The Featured Writer this time is Alasdair Paterson with his acrobatic poems that both intoxicate and challenge. Meanwhile in my own library of paths…this one being high in the Argentina Valley in SW Liguria, we were on a very thin path, strung like a spider’ s thread from one rocky outcrop to another, linking two villages, the furthest, Drondo, long abandoned. The way ahead becomes unpassable at one point … unless you are a chamois. The herby scents of thyme and wild lavender on the sun-warmed rocks were intoxicating. Our own scent must have run before us because two chamois (in Italian camosci) appeared and ran down the face of the rock, closely followed by new-born kids. They are very sure-footed being connected to the goat and antelope families. Funny how they always seem to pause and look back at you even when in flight and that’s when you see the two black stripes on their faces. They sent a scitter of small stones as they plunged on downwards.
A minute later an enormous pair of wings circled way up high above us. The wings were so long it merely balanced in the air, and the feathers ended in fingers that seemed to lift in the wind, or to be stroking it. Golden eagle, we wondered. Within seconds, two more had appeared from the mountain peak and they wheeled and plunged on the air currents above us for no more than a couple of minutes before they slipped over another mountain into the next valley. What a benediction.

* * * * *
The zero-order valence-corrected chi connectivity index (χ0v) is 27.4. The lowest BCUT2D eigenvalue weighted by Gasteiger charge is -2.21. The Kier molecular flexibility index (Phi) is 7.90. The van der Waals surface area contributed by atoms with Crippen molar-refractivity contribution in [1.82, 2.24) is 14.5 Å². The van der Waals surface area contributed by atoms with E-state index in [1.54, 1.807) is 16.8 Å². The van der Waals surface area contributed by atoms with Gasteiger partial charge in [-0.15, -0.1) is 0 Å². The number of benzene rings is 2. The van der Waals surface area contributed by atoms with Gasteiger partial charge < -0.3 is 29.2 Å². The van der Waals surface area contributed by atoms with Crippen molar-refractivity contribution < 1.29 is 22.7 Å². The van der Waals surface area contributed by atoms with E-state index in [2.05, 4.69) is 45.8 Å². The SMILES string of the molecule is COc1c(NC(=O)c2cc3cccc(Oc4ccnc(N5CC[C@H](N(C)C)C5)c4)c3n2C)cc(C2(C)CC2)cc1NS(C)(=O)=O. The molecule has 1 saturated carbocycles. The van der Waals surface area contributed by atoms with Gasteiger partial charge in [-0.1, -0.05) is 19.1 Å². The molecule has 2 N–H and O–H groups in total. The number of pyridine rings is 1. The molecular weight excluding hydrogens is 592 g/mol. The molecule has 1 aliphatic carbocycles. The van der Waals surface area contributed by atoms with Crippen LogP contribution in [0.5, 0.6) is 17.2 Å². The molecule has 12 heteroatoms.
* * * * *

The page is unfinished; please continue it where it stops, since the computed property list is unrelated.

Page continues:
Drego is a village in a different location but at similar altitude, below the Pass of the Half-Moon. Last week its terraced meadows were filled with vetches of all colours, asphodel, scabious, ragged robin, thalictrum, toad-flax, and saxifrages of many kinds, so many I can’t name them all. But the Heartsease looks just like tiny butterflies.
By next week, new flowers will have appeared and later still the herbage will be cut for hay to provide winter-feed for the goats and Bregaschan sheep (very tall) that graze the mountain tops. They are accompanied by one of the last goatherds in the region, Giovanin, who runs headlong as fast and as sure-footed as a chamois down the steep slopes. He lives with his goats, and milks them to make cheese.
Many kinds of butterflies danced among the alpine flowers and occasionally a swallow-tail made its stealthy appearance. Our presence disturbed two other residents because a bird looking much like a raptor flew overhead, cuckoo-ing loudly. Its wings were shaped like a bird of prey, curved, sharp, used for speed and flying huge distances. Its feathers from above looked surprisingly charcoal-coloured. Seconds later, another cuckoo darted through the air and its answering call was like someone laugh-gasping, gurgling, spluttering out a final ooo-cuck. This made us feel we were being watched and were not welcome. The weather was very animated last week and as cloud puffed down from the pass above us like a change of day we could barely see more than a metre ahead of us any longer. The cuckoos won their territory and silence back.